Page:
He took us by the hand and led us down the hall--we stopped at the girls’ room to wake them up, then woke up his younger brother, John. And then, with all the family in tow, David led us through the darkened living room to the eastern window, and he pointed through the window--oblivious to the bicycle which he had not even noticed under the tree with all the other presents.
He pointed his little finger to the eastern sky and he exclaimed in hushed awe:
‘The Star! See the Star! The Star of Bethlehem! I’ve seen the Star!’ (Thanks to retired Rev. Bob Olmstead for this story).
Oh, for the eyes and the faith of a child. Little David missed the bicycle and “saw” instead the mystery and promise of Christmas.
The real story here is that those who had no reason to be trusted were trusted with the biggest news of all--
“...When they saw this, they made known what had been told them about this child...”
that no matter who you are and what you have done, in Jesus there is forgiveness and hope.
Even if you have no history of attending church or reading the bible, you know about the Star of Bethlehem; you’ve heard about shepherds who couldn’t keep their mouths shut. You’ve probably sung about angels we have heard on high. The story of the birth of Jesus Christ, Messiah, Savior, Prince of Peace, was and is too big to confine to a crude straw box.
Is this story of trusting the most untrustworthy still relevant today?
You remember trust, don’t you? We used to cultivate trust as the great underlying value of the social agreement--I trust you, you trust me. Now we’re pretty guarded about who and what we trust. Trust--but verify--might be the new value.
I don’t know, maybe things haven’t really changed ever.
Back at that time when Jesus was born, someone had to swallow hard and accept that what these disgusting shepherds were saying just might be true.
I tried to imagine, what is the saddest by-product of a distrustful world? I’d have to say it is how quickly our children must grow up and leave their childhoods behind. Or maybe this isn’t all that new, either. As best as we can figure, Mary, the mother of Jesus, herself was likely a 13 or 14 year-old teenager when she gave birth.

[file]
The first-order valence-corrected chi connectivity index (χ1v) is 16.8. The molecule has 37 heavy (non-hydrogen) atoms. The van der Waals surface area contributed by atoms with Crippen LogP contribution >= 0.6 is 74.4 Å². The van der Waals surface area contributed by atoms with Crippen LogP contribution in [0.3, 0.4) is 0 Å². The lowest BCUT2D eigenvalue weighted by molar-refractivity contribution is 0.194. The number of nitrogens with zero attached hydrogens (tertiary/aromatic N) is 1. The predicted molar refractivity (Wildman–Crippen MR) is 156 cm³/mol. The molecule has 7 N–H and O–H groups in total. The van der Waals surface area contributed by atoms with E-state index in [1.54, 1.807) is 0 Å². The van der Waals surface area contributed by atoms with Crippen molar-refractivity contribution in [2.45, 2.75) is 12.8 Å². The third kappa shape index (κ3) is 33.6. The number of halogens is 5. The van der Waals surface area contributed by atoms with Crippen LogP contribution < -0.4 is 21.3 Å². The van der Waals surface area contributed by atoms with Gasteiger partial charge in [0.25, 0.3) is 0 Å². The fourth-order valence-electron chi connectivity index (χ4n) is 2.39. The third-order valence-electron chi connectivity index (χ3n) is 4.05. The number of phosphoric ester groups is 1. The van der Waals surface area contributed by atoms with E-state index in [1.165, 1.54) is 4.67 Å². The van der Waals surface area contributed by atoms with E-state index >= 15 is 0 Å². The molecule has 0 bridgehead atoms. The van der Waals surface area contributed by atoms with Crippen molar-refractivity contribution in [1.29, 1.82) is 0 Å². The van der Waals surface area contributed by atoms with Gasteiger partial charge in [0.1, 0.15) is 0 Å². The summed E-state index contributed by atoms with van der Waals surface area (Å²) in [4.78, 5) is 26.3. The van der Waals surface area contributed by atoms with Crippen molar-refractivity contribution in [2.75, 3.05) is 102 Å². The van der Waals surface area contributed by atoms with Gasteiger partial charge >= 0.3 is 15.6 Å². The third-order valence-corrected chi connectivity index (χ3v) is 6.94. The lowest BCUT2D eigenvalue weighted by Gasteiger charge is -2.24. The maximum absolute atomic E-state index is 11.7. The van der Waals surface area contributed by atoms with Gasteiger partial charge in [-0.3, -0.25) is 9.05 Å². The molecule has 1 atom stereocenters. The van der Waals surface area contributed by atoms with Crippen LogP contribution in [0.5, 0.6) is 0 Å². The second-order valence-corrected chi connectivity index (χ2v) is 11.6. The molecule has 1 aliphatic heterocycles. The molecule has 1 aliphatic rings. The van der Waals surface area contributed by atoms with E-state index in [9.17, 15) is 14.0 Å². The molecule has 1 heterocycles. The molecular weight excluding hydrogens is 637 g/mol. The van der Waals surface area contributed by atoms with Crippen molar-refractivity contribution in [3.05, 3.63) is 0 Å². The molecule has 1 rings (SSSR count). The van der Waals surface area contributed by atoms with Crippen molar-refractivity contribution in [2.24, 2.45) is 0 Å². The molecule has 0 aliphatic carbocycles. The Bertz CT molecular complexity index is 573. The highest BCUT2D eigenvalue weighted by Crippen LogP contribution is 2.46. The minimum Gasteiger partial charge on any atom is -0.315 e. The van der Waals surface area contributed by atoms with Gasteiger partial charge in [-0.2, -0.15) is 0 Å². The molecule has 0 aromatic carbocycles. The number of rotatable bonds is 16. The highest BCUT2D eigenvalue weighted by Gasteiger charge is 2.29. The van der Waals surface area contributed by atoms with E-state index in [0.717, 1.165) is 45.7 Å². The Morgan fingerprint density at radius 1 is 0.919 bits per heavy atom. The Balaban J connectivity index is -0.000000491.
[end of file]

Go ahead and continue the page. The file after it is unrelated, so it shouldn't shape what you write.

Yes, we discount the young and the lowly; but what this story is telling us is that God trusts the most powerless and the most innocent. Maybe in this season of hope, those of us who have lived a little, who’ve been betrayed a lot, could re-learn God’s lesson of trust all over again.
Cynicism and distrust are the poisons of adult life. The world says, if you share a confidence and get betrayed, never trust again.
The world says, if you join the church and you find it is populated with mere humans with all human weaknesses, you distrust the church.
The world says, if you share love with another and find they are loving someone else, you distrust love.
The world says, if you put faith in God, if you pray and only meet silence, you distrust God.
And the world says, if you stand for peace and receive only violence in return, then you must take up violence since it is your only choice.
This baby in the box invites you to step outside of what the world wants.
Man’s inhumanity to man is not going away as much as we fervently hope that it would. What can go away is the poison that we let build up inside of us. The birth of Jesus is a ‘fresh, new trust.’ Though we may feel abandoned at time, we do not have to abandon trust.
What and who is going to heal this broken world? I fear, and I trust, that it will be you and I, acting outside the little boxes that the world has made for us.
Jesus came to us in that same little box, as human as you and I. That is how he came. Why he came is so that:
“...you may have life and have life abundantly.” John 10:10
What he brought with him is a love so powerful it’s been known to change hearts that are full of poison and distrust. Change them not by force and violence, the tools of a world gone mad; but by gentle assurance that you are loved. Loved in ways that are deep and lasting. Believe it, and stay outside the box.
And had Luke’s story not been told and retold, shepherd to shepherd, person to person and beyond, would as many even know who this baby was? A lot depended on the shepherds doing the right thing, speaking up when no one wanted to hear what they had to say.
God does still speak today, but likely not through the rich and the powerful, but the young and the lowly. Are we willing to listen?
Is God still revealing, still creating, still trying to get a message through today? Yes, indeed, God still speaks, and now, more than ever, it is our time to listen.